Thursday, January 16, 2014
Scott W. Bauguess, John Cooney Jr., and Kathleen Weiss Hanley have posted Investor Demand for Information in Newly Issued Securities on SSRN with the following abstract:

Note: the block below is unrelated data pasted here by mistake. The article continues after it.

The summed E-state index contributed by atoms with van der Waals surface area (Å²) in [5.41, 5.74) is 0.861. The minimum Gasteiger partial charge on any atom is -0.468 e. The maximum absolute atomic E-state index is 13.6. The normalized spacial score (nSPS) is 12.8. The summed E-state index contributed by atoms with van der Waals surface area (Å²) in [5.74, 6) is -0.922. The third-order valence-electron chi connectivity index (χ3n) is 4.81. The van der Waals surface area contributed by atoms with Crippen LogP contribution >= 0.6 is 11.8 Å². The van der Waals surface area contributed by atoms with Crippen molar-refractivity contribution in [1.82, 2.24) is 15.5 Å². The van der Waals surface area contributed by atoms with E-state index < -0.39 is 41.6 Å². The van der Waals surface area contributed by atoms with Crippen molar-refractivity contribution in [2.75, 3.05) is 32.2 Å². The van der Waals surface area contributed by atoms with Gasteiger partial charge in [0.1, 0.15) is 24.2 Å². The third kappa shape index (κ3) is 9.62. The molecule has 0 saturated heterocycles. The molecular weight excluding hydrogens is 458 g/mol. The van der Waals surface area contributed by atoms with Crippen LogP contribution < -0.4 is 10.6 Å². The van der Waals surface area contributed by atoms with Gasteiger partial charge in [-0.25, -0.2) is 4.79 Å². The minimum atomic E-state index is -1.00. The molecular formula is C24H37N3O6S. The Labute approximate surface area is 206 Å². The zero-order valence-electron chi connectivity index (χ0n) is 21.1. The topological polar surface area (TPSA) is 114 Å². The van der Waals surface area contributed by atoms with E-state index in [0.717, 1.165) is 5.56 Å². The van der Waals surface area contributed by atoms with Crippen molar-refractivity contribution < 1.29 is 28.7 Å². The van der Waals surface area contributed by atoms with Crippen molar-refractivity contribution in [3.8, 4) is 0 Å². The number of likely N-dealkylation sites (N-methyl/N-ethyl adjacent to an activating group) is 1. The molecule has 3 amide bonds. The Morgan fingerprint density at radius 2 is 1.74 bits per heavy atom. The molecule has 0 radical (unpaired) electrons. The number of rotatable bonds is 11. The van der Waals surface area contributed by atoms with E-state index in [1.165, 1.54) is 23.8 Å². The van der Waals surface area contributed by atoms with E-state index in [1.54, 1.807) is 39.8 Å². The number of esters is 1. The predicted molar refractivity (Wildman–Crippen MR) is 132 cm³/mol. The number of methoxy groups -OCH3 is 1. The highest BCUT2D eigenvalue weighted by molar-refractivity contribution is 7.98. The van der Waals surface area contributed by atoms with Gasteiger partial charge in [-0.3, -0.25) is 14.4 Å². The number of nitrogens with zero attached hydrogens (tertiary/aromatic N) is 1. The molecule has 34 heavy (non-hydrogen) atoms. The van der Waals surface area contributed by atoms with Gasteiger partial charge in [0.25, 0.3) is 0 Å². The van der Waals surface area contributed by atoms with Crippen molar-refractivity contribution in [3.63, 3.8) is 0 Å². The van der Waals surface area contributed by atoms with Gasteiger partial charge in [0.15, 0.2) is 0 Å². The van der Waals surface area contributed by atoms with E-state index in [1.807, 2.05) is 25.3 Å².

The existence of informed investors is a necessary condition for informationally efficient prices. Numerous studies examine the role of information suppliers in the price discovery process (e.g., underwriters, analysts, auditors, venture capitalists). From the investor’s perspective, researchers typically rely on proxies for informativeness (e.g., institutional versus retail investors, trade size) due to a lack of observable data. Our study directly measures investor demand for information and its impact on security prices using search traffic associated with corporate filings on the EDGAR system of the Securities and Exchange Commission (SEC). Our analysis focuses on the registration period for IPOs when the lead underwriter solicits information from purchasing investors to establish the firm’s market value. Information asymmetries between investors and the issuing firm are likely to be high during this period, increasing the value of information acquisition. Consistent with the important role of informed investors in the price discovery process, we find that EDGAR search traffic significantly increases for peer firms on IPO filing dates. We also find that investor demand for information is positively related to the probability of IPO success, and can predict both price revisions and initial returns. Overall, our results indicate that information acquisition is reflected in the pricing of newly issued securities.